"Some things are worth the fat and calories, although I have to watch it like a hawk" - Megyn Kelly
Many of us are eating too much and not being active enough. This is why nearly two-thirds of the adult population is overweight or obese in developed countries. Switching from high-calorie to low-calorie, reducing portion size or skipping one or two high-calorie foods a day can be a good way to start cutting down calories.
Interestingly, exercise, besides being extremely good for your health, can also help you cut down calories directly from your body. Here are some recommendations to cut down on your daily calorie intake and eventually help you to reach your Ideal Weight.
Virtual Personal Trainer
Eating fewer calories does not necessarily mean eating less food. To be able to cut calories without eating less and feeling hungry, you need to replace some higher calorie foods with foods that are lower in calories and fill you up. In general, these foods contain a lot of water and are high in fiber. Think about what you eat and drink every day and try to identify those high-calorie foods that you could easily cut out.
Switching from high- to low-calorie foods
Simple substitutions can make a big difference. For example, you could switch your creamy flavoured latte in the morning (250 cal) for a sugar-free expresso (0 cal) or your buttered toast (250 cal) for a low-fat yogurt (50 cal). Or you could easily save 60 calories by drinking one glass of fat-free milk (90 cal) instead of whole milk (150 cal). Instead of having a second slice of pizza (350 cal extra), get some fresh fruits (90 cal), saving 260 cal. Or switch your one glass of ice lemon tea (200 cal) for sparkling water (0 cal).
The sizes of your portions affect how many calories you are accumulating. Twice the amount of food means twice the number of calorie intake. It is common to most of us to underestimate how much we are actually eating, especially if eating outside. Controlling our portions is a good way to control our calorie intake. For example, reduce your 8 ounces orange juice (110 cal) for 4 ounces (55 cal) or your 6-inch buttermilk pancake (175 cal) for a 4-inch diameter (85 cal) or your 1 1/2 cups of whole-grain spaghetti (260 cal) for 1/2 cup (85 cal).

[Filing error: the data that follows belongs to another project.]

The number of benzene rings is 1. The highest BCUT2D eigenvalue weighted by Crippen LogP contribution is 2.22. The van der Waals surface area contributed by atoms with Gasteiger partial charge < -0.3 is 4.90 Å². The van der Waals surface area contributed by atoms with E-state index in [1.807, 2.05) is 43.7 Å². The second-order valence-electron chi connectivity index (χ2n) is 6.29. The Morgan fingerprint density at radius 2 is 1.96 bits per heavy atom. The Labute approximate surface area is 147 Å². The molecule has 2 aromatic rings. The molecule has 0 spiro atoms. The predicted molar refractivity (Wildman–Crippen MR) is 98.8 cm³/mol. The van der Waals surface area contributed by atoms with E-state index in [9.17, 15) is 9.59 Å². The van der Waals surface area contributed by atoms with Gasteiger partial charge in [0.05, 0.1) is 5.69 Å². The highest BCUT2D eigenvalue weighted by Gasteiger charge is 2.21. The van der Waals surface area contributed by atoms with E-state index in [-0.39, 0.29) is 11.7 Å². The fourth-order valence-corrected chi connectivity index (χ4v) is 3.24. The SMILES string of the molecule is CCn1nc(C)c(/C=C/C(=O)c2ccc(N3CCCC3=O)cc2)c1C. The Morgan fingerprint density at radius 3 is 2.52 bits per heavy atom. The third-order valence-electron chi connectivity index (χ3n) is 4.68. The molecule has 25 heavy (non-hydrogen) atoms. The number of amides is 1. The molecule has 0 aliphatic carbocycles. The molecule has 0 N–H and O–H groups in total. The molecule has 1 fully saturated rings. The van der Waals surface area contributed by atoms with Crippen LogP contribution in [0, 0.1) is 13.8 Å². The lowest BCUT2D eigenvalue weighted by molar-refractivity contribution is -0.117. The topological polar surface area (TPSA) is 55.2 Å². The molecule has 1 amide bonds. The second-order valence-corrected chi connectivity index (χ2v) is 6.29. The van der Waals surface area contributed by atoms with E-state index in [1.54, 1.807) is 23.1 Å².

You can also try these tips to control portion sizes and cut down many calories: Go small. At the beginning of your meal, start with slightly less than what you feel like you want to eat. You can have it later if you are still hungry. Eat from plates, not from packages. Eating directly from a plastic bag or container gives you no sense of how much you are actually eating. Eating on a plate or in a bowl makes you aware of how much you are really eating. Use a small plate or bowl.
Skipping meals like a whole breakfast or dinner may be not only ineffective in the goal of weight loss, but when meals are regularly skipped for a long period of time, it can actually lead to weight gain. It can be not only unhealthy, but it can actually damage your metabolism beyond repair. However, an alternative to skipping the whole meal can be actually to skip only parts of it. For example, you could try to skip (0 cal count) your beer (180 cal) at lunch (or switch it for water) or skip the ice cream (285 cal) you use to have in the afternoons. If skipping one of your favourite meals lead you to craving, then try to reduce its portion or substitute it for a low-calorie option as explained above.
For a successful long-term weight management plan, it is very important that you also increase your physical activity. Combining regular activity and healthy eating will best help you to achieve and maintain a healthy weight. Exercise cut (eliminate, remove, burn) calories directly from your body.
- Setting smart goals. Before starting to cutting calories down it is important that you know exactly what you want to achieve. One click to Health tool/app can help you setting both your calorie goals and Ideal and Healthiest weight.
- Check out food labels. Try to check the nutrition information for the serving size and number of calories per serving. You may find that the small bag of chips you eat with lunch every day, for example, is two servings, not one, which means twice the calories you thought. Read Virtual Personal Trainer's food labels article
- Use a calorie counter. Check out reputable resources that offer tools or apps to track your calorie intake, such as websites or smartphone applications.
- Break down calories into nutrition needs. Cut down calories following some nutrition guidelines.
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